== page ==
This does NOT mean we are all about to get free and clear homes. In most cases, the foreclosure can re-commence once the paperwork is straightened out. But that takes time, so this may lead to more delays in foreclosures. It’s also another reason for them to work on loan mods and short sales instead of risking legal challenges to foreclosures.


Over the last few years the government has tried (unsuccessfully) to coerce banks into implementing massive numbers of meaningful loan modifications to keep people in their homes at sensible payments they can afford. Since they couldn’t get banks to modify enough loans, they turned their attention to short sales. They released a program effective April, 2010 called HAFA that was supposed to result in hundreds of thousands more short sales. However, some reports say that less than 1,000 across the nation have actually closed. New changes are about to go into effect on Feb. 1, 2011 that the government hopes will open the floodgates to more HAFA short sales. The two biggest changes are regarding debt ratio and occupancy.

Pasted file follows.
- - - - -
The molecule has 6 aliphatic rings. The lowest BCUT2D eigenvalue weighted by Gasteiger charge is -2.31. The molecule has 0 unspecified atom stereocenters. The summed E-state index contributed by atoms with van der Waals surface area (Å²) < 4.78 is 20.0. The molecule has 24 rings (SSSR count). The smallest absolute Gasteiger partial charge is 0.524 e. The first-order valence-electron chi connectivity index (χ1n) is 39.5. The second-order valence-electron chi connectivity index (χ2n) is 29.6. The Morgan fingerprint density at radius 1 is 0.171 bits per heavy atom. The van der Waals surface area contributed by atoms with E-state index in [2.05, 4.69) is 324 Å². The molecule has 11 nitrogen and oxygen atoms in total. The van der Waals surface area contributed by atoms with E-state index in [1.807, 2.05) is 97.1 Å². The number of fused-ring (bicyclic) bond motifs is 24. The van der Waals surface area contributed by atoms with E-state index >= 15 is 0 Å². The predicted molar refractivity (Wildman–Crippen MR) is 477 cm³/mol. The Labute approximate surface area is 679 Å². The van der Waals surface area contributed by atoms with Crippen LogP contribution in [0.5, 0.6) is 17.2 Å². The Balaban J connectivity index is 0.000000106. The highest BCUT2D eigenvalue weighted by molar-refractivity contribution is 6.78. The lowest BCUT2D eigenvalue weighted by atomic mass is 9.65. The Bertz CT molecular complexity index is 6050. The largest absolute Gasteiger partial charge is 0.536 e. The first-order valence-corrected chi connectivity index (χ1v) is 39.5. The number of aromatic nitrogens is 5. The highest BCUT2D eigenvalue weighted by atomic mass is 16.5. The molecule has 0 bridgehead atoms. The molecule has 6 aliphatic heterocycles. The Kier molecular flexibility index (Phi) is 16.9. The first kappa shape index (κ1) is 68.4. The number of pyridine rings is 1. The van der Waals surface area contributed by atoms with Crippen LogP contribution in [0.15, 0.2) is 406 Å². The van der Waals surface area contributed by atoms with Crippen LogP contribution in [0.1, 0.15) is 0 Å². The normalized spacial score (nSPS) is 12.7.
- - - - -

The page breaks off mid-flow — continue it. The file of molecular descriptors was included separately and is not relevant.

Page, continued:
There used to be a requirement that the homeowner’s mortgage payment was more than 31% of their gross income to qualify. This is no longer required by the government HAFA rules (although the individual lender may still do it), and the homeowner still has to prove a hardship. The 31% was a stumbling block for many potential HAFA deals for someone that has overwhelming debt apart from their mortgage.